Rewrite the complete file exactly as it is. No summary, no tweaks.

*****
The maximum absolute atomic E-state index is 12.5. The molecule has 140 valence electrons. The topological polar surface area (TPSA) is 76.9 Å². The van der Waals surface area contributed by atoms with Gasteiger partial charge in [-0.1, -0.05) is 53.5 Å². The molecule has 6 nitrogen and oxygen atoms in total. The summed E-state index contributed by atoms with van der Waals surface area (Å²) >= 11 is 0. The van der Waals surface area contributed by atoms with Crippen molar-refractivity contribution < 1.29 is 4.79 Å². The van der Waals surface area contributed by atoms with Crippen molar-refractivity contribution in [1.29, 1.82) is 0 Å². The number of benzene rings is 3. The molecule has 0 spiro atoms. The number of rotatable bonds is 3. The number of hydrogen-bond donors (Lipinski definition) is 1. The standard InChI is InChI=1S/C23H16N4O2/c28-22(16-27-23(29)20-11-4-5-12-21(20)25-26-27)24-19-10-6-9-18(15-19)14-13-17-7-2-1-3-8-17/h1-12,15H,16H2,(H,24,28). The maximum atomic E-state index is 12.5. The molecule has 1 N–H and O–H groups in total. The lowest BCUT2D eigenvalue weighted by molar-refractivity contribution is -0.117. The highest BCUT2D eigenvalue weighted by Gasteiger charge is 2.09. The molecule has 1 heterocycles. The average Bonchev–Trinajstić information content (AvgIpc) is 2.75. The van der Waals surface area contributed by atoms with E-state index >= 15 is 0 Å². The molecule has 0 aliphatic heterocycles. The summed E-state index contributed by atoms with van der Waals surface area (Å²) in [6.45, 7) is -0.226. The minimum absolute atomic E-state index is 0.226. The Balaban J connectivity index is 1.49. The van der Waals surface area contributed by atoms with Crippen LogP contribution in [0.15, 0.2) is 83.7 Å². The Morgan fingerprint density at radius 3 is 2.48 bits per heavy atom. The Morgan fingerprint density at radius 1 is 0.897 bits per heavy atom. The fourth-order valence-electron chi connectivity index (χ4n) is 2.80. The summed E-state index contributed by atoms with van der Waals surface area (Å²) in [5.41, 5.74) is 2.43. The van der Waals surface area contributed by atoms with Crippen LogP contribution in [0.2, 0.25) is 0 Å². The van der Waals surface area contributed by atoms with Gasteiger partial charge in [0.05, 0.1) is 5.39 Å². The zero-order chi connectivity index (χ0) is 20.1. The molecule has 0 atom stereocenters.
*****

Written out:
The maximum absolute atomic E-state index is 12.5. The molecule has 140 valence electrons. The topological polar surface area (TPSA) is 76.9 Å². The van der Waals surface area contributed by atoms with Gasteiger partial charge in [-0.1, -0.05) is 53.5 Å². The molecule has 6 nitrogen and oxygen atoms in total. The summed E-state index contributed by atoms with van der Waals surface area (Å²) >= 11 is 0. The van der Waals surface area contributed by atoms with Crippen molar-refractivity contribution < 1.29 is 4.79 Å². The van der Waals surface area contributed by atoms with Crippen molar-refractivity contribution in [1.29, 1.82) is 0 Å². The number of benzene rings is 3. The molecule has 0 spiro atoms. The number of rotatable bonds is 3. The number of hydrogen-bond donors (Lipinski definition) is 1. The standard InChI is InChI=1S/C23H16N4O2/c28-22(16-27-23(29)20-11-4-5-12-21(20)25-26-27)24-19-10-6-9-18(15-19)14-13-17-7-2-1-3-8-17/h1-12,15H,16H2,(H,24,28). The maximum atomic E-state index is 12.5. The molecule has 1 N–H and O–H groups in total. The lowest BCUT2D eigenvalue weighted by molar-refractivity contribution is -0.117. The highest BCUT2D eigenvalue weighted by Gasteiger charge is 2.09. The molecule has 1 heterocycles. The average Bonchev–Trinajstić information content (AvgIpc) is 2.75. The van der Waals surface area contributed by atoms with E-state index >= 15 is 0 Å². The molecule has 0 aliphatic heterocycles. The summed E-state index contributed by atoms with van der Waals surface area (Å²) in [6.45, 7) is -0.226. The minimum absolute atomic E-state index is 0.226. The Balaban J connectivity index is 1.49. The van der Waals surface area contributed by atoms with Crippen LogP contribution in [0.15, 0.2) is 83.7 Å². The Morgan fingerprint density at radius 3 is 2.48 bits per heavy atom. The Morgan fingerprint density at radius 1 is 0.897 bits per heavy atom. The fourth-order valence-electron chi connectivity index (χ4n) is 2.80. The summed E-state index contributed by atoms with van der Waals surface area (Å²) in [5.41, 5.74) is 2.43. The van der Waals surface area contributed by atoms with Crippen LogP contribution in [0.2, 0.25) is 0 Å². The van der Waals surface area contributed by atoms with Gasteiger partial charge in [0.05, 0.1) is 5.39 Å². The zero-order chi connectivity index (χ0) is 20.1. The molecule has 0 atom stereocenters.